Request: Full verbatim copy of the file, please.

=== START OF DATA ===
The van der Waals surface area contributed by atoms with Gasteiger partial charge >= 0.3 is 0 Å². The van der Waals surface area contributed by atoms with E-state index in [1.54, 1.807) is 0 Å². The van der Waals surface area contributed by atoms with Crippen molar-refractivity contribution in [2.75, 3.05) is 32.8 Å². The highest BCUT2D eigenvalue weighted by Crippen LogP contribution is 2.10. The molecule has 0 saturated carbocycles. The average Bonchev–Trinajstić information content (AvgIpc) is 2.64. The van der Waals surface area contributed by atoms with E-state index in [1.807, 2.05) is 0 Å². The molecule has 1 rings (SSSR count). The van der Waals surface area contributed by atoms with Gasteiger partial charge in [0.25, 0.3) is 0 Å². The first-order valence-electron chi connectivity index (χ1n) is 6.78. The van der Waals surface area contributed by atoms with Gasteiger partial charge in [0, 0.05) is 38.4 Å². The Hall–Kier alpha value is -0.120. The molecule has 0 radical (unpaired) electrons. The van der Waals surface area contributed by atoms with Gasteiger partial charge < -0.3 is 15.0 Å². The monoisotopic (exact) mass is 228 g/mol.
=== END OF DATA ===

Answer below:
The van der Waals surface area contributed by atoms with Gasteiger partial charge >= 0.3 is 0 Å². The van der Waals surface area contributed by atoms with E-state index in [1.54, 1.807) is 0 Å². The van der Waals surface area contributed by atoms with Crippen molar-refractivity contribution in [2.75, 3.05) is 32.8 Å². The highest BCUT2D eigenvalue weighted by Crippen LogP contribution is 2.10. The molecule has 0 saturated carbocycles. The average Bonchev–Trinajstić information content (AvgIpc) is 2.64. The van der Waals surface area contributed by atoms with E-state index in [1.807, 2.05) is 0 Å². The molecule has 1 rings (SSSR count). The van der Waals surface area contributed by atoms with Gasteiger partial charge in [0.25, 0.3) is 0 Å². The first-order valence-electron chi connectivity index (χ1n) is 6.78. The van der Waals surface area contributed by atoms with Gasteiger partial charge in [0, 0.05) is 38.4 Å². The Hall–Kier alpha value is -0.120. The molecule has 0 radical (unpaired) electrons. The van der Waals surface area contributed by atoms with Gasteiger partial charge < -0.3 is 15.0 Å². The monoisotopic (exact) mass is 228 g/mol.